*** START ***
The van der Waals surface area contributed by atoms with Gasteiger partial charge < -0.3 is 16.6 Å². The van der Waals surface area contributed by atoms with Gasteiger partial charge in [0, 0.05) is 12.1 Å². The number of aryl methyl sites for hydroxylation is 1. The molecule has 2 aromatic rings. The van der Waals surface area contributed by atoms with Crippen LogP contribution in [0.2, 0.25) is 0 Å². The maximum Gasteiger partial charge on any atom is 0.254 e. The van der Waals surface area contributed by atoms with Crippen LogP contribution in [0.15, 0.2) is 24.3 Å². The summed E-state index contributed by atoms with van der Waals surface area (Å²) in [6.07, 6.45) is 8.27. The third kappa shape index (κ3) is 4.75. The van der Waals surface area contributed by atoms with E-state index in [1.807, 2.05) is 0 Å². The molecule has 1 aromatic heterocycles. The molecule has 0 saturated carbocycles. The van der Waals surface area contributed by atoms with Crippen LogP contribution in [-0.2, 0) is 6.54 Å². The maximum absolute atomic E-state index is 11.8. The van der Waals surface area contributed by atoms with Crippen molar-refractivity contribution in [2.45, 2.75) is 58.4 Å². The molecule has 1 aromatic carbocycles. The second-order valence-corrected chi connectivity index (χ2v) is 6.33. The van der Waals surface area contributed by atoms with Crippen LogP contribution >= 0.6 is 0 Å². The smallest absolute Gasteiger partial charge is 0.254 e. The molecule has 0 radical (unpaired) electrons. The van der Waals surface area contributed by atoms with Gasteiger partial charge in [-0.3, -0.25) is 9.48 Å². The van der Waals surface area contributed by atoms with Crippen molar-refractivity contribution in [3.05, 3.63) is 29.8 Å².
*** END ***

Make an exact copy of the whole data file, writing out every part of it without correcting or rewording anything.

The van der Waals surface area contributed by atoms with Gasteiger partial charge < -0.3 is 16.6 Å². The van der Waals surface area contributed by atoms with Gasteiger partial charge in [0, 0.05) is 12.1 Å². The number of aryl methyl sites for hydroxylation is 1. The molecule has 2 aromatic rings. The van der Waals surface area contributed by atoms with Crippen LogP contribution in [0.2, 0.25) is 0 Å². The maximum Gasteiger partial charge on any atom is 0.254 e. The van der Waals surface area contributed by atoms with Crippen LogP contribution in [0.15, 0.2) is 24.3 Å². The summed E-state index contributed by atoms with van der Waals surface area (Å²) in [6.07, 6.45) is 8.27. The third kappa shape index (κ3) is 4.75. The van der Waals surface area contributed by atoms with E-state index in [1.807, 2.05) is 0 Å². The molecule has 1 aromatic heterocycles. The molecule has 0 saturated carbocycles. The van der Waals surface area contributed by atoms with Crippen LogP contribution in [-0.2, 0) is 6.54 Å². The maximum absolute atomic E-state index is 11.8. The van der Waals surface area contributed by atoms with Crippen molar-refractivity contribution in [2.45, 2.75) is 58.4 Å². The molecule has 1 aromatic carbocycles. The second-order valence-corrected chi connectivity index (χ2v) is 6.33. The van der Waals surface area contributed by atoms with Crippen LogP contribution >= 0.6 is 0 Å². The smallest absolute Gasteiger partial charge is 0.254 e. The molecule has 0 radical (unpaired) electrons. The van der Waals surface area contributed by atoms with Gasteiger partial charge in [-0.3, -0.25) is 9.48 Å². The van der Waals surface area contributed by atoms with Crippen molar-refractivity contribution in [3.05, 3.63) is 29.8 Å².